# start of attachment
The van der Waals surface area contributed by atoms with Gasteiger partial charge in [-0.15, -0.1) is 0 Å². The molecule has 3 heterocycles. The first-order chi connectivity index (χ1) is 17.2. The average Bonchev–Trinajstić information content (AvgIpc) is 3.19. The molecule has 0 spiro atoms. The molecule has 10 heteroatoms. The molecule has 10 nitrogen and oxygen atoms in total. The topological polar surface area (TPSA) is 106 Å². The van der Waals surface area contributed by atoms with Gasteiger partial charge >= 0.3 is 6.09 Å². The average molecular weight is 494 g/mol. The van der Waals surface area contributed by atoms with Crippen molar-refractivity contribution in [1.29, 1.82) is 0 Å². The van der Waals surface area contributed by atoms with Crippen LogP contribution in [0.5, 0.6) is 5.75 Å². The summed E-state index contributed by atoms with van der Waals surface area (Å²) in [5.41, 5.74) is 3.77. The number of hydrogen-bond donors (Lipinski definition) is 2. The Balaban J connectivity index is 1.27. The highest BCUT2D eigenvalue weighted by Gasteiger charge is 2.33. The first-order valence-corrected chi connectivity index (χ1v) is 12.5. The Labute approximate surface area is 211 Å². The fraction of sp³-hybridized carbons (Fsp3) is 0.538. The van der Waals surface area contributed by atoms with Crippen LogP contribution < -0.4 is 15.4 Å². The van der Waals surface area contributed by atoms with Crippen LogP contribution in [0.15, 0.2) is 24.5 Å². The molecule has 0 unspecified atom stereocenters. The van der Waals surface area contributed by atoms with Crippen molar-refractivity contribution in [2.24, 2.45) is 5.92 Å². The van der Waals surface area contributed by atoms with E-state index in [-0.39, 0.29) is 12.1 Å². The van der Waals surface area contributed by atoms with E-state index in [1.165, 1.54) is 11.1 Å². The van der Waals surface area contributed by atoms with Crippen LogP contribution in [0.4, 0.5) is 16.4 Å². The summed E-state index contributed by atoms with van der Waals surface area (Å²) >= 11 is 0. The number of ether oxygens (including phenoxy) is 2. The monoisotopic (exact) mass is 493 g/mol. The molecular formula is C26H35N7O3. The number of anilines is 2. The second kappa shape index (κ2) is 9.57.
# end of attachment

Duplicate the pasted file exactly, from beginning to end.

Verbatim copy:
The van der Waals surface area contributed by atoms with Gasteiger partial charge in [-0.15, -0.1) is 0 Å². The molecule has 3 heterocycles. The first-order chi connectivity index (χ1) is 17.2. The average Bonchev–Trinajstić information content (AvgIpc) is 3.19. The molecule has 0 spiro atoms. The molecule has 10 heteroatoms. The molecule has 10 nitrogen and oxygen atoms in total. The topological polar surface area (TPSA) is 106 Å². The van der Waals surface area contributed by atoms with Gasteiger partial charge >= 0.3 is 6.09 Å². The average molecular weight is 494 g/mol. The van der Waals surface area contributed by atoms with Crippen molar-refractivity contribution in [1.29, 1.82) is 0 Å². The van der Waals surface area contributed by atoms with Crippen LogP contribution in [0.5, 0.6) is 5.75 Å². The summed E-state index contributed by atoms with van der Waals surface area (Å²) in [5.41, 5.74) is 3.77. The number of hydrogen-bond donors (Lipinski definition) is 2. The Balaban J connectivity index is 1.27. The highest BCUT2D eigenvalue weighted by Gasteiger charge is 2.33. The first-order valence-corrected chi connectivity index (χ1v) is 12.5. The Labute approximate surface area is 211 Å². The fraction of sp³-hybridized carbons (Fsp3) is 0.538. The van der Waals surface area contributed by atoms with Crippen LogP contribution < -0.4 is 15.4 Å². The van der Waals surface area contributed by atoms with Crippen LogP contribution in [0.15, 0.2) is 24.5 Å². The molecule has 0 unspecified atom stereocenters. The van der Waals surface area contributed by atoms with Crippen molar-refractivity contribution in [2.24, 2.45) is 5.92 Å². The van der Waals surface area contributed by atoms with E-state index in [-0.39, 0.29) is 12.1 Å². The van der Waals surface area contributed by atoms with E-state index in [1.165, 1.54) is 11.1 Å². The van der Waals surface area contributed by atoms with Crippen LogP contribution in [0.4, 0.5) is 16.4 Å². The summed E-state index contributed by atoms with van der Waals surface area (Å²) >= 11 is 0. The number of ether oxygens (including phenoxy) is 2. The monoisotopic (exact) mass is 493 g/mol. The molecular formula is C26H35N7O3. The number of anilines is 2. The second kappa shape index (κ2) is 9.57.